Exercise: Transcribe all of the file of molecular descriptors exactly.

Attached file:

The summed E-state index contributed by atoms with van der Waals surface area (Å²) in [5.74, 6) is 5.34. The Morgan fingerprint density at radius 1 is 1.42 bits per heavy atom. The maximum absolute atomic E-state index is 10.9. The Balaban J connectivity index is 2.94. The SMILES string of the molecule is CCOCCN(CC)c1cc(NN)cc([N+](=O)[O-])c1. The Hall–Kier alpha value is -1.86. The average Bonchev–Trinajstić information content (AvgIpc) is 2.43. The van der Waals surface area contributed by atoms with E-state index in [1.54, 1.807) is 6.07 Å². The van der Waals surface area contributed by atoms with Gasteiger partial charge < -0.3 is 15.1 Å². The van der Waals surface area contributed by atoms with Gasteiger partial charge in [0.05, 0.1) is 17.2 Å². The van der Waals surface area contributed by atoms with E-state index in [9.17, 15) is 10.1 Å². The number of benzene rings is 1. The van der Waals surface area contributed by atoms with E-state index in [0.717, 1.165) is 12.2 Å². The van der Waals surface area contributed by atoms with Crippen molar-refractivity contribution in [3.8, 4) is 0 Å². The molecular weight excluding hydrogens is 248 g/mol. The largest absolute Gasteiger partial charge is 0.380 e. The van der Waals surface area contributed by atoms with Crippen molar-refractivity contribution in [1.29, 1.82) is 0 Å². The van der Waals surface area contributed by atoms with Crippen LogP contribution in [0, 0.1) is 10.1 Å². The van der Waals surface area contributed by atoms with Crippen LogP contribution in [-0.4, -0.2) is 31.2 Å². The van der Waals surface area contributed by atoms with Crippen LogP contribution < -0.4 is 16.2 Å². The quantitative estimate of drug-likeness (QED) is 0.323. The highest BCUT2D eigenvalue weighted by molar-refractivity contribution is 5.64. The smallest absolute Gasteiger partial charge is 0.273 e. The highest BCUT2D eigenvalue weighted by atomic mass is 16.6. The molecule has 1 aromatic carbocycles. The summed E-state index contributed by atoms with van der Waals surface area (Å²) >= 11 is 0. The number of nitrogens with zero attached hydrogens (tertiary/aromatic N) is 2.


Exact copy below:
The summed E-state index contributed by atoms with van der Waals surface area (Å²) in [5.74, 6) is 5.34. The Morgan fingerprint density at radius 1 is 1.42 bits per heavy atom. The maximum absolute atomic E-state index is 10.9. The Balaban J connectivity index is 2.94. The SMILES string of the molecule is CCOCCN(CC)c1cc(NN)cc([N+](=O)[O-])c1. The Hall–Kier alpha value is -1.86. The average Bonchev–Trinajstić information content (AvgIpc) is 2.43. The van der Waals surface area contributed by atoms with E-state index in [1.54, 1.807) is 6.07 Å². The van der Waals surface area contributed by atoms with Gasteiger partial charge < -0.3 is 15.1 Å². The van der Waals surface area contributed by atoms with Gasteiger partial charge in [0.05, 0.1) is 17.2 Å². The van der Waals surface area contributed by atoms with E-state index in [9.17, 15) is 10.1 Å². The number of benzene rings is 1. The van der Waals surface area contributed by atoms with E-state index in [0.717, 1.165) is 12.2 Å². The van der Waals surface area contributed by atoms with Crippen molar-refractivity contribution in [3.8, 4) is 0 Å². The molecular weight excluding hydrogens is 248 g/mol. The largest absolute Gasteiger partial charge is 0.380 e. The van der Waals surface area contributed by atoms with Crippen molar-refractivity contribution in [1.29, 1.82) is 0 Å². The van der Waals surface area contributed by atoms with Crippen LogP contribution in [0, 0.1) is 10.1 Å². The van der Waals surface area contributed by atoms with Crippen LogP contribution in [-0.4, -0.2) is 31.2 Å². The van der Waals surface area contributed by atoms with Crippen LogP contribution < -0.4 is 16.2 Å². The quantitative estimate of drug-likeness (QED) is 0.323. The highest BCUT2D eigenvalue weighted by molar-refractivity contribution is 5.64. The smallest absolute Gasteiger partial charge is 0.273 e. The highest BCUT2D eigenvalue weighted by atomic mass is 16.6. The molecule has 1 aromatic carbocycles. The summed E-state index contributed by atoms with van der Waals surface area (Å²) >= 11 is 0. The number of nitrogens with zero attached hydrogens (tertiary/aromatic N) is 2.